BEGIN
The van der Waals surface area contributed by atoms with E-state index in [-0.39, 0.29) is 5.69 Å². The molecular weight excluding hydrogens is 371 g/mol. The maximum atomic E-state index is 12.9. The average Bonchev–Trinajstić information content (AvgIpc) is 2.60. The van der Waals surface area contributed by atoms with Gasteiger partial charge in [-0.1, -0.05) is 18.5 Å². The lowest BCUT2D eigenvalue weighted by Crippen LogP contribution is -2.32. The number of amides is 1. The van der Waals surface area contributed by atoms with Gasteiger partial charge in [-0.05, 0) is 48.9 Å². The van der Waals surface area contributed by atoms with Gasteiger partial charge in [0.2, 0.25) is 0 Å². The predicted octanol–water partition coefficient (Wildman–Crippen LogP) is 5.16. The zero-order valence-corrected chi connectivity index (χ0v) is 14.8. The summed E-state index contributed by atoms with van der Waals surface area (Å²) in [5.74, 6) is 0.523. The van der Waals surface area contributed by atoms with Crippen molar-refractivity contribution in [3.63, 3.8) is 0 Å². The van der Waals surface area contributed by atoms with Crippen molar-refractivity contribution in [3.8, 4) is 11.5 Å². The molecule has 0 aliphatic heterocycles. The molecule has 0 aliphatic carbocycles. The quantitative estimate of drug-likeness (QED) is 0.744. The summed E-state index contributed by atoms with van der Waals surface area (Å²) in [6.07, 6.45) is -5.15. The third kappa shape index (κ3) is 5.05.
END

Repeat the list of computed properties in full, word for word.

The van der Waals surface area contributed by atoms with E-state index in [-0.39, 0.29) is 5.69 Å². The molecular weight excluding hydrogens is 371 g/mol. The maximum atomic E-state index is 12.9. The average Bonchev–Trinajstić information content (AvgIpc) is 2.60. The van der Waals surface area contributed by atoms with Gasteiger partial charge in [-0.1, -0.05) is 18.5 Å². The lowest BCUT2D eigenvalue weighted by Crippen LogP contribution is -2.32. The number of amides is 1. The van der Waals surface area contributed by atoms with Gasteiger partial charge in [-0.05, 0) is 48.9 Å². The van der Waals surface area contributed by atoms with Gasteiger partial charge in [0.2, 0.25) is 0 Å². The predicted octanol–water partition coefficient (Wildman–Crippen LogP) is 5.16. The zero-order valence-corrected chi connectivity index (χ0v) is 14.8. The summed E-state index contributed by atoms with van der Waals surface area (Å²) in [5.74, 6) is 0.523. The van der Waals surface area contributed by atoms with Crippen molar-refractivity contribution in [3.63, 3.8) is 0 Å². The van der Waals surface area contributed by atoms with Crippen molar-refractivity contribution in [3.8, 4) is 11.5 Å². The molecule has 0 aliphatic heterocycles. The molecule has 0 aliphatic carbocycles. The quantitative estimate of drug-likeness (QED) is 0.744. The summed E-state index contributed by atoms with van der Waals surface area (Å²) in [6.07, 6.45) is -5.15. The third kappa shape index (κ3) is 5.05.